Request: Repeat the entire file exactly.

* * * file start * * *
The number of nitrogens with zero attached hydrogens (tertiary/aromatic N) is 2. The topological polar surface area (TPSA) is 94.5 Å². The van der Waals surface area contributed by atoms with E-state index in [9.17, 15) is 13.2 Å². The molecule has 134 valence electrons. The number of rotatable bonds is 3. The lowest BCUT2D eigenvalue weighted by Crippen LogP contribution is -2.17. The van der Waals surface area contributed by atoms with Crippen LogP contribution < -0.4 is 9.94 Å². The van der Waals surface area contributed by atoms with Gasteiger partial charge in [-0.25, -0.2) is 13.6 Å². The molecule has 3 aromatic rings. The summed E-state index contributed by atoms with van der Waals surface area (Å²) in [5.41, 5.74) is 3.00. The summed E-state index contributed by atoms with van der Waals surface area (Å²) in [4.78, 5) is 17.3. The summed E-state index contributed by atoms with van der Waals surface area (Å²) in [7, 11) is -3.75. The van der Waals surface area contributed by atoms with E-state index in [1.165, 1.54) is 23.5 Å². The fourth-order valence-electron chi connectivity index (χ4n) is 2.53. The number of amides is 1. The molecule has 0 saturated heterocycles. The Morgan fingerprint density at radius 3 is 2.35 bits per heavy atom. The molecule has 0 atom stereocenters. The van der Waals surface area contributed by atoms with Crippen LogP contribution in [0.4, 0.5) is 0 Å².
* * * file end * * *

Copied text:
The number of nitrogens with zero attached hydrogens (tertiary/aromatic N) is 2. The topological polar surface area (TPSA) is 94.5 Å². The van der Waals surface area contributed by atoms with E-state index in [9.17, 15) is 13.2 Å². The molecule has 134 valence electrons. The number of rotatable bonds is 3. The lowest BCUT2D eigenvalue weighted by Crippen LogP contribution is -2.17. The van der Waals surface area contributed by atoms with Crippen LogP contribution < -0.4 is 9.94 Å². The van der Waals surface area contributed by atoms with Gasteiger partial charge in [-0.25, -0.2) is 13.6 Å². The molecule has 3 aromatic rings. The summed E-state index contributed by atoms with van der Waals surface area (Å²) in [5.41, 5.74) is 3.00. The summed E-state index contributed by atoms with van der Waals surface area (Å²) in [4.78, 5) is 17.3. The summed E-state index contributed by atoms with van der Waals surface area (Å²) in [7, 11) is -3.75. The van der Waals surface area contributed by atoms with E-state index in [1.165, 1.54) is 23.5 Å². The fourth-order valence-electron chi connectivity index (χ4n) is 2.53. The number of amides is 1. The molecule has 0 saturated heterocycles. The Morgan fingerprint density at radius 3 is 2.35 bits per heavy atom. The molecule has 0 atom stereocenters. The van der Waals surface area contributed by atoms with Crippen LogP contribution in [0.4, 0.5) is 0 Å².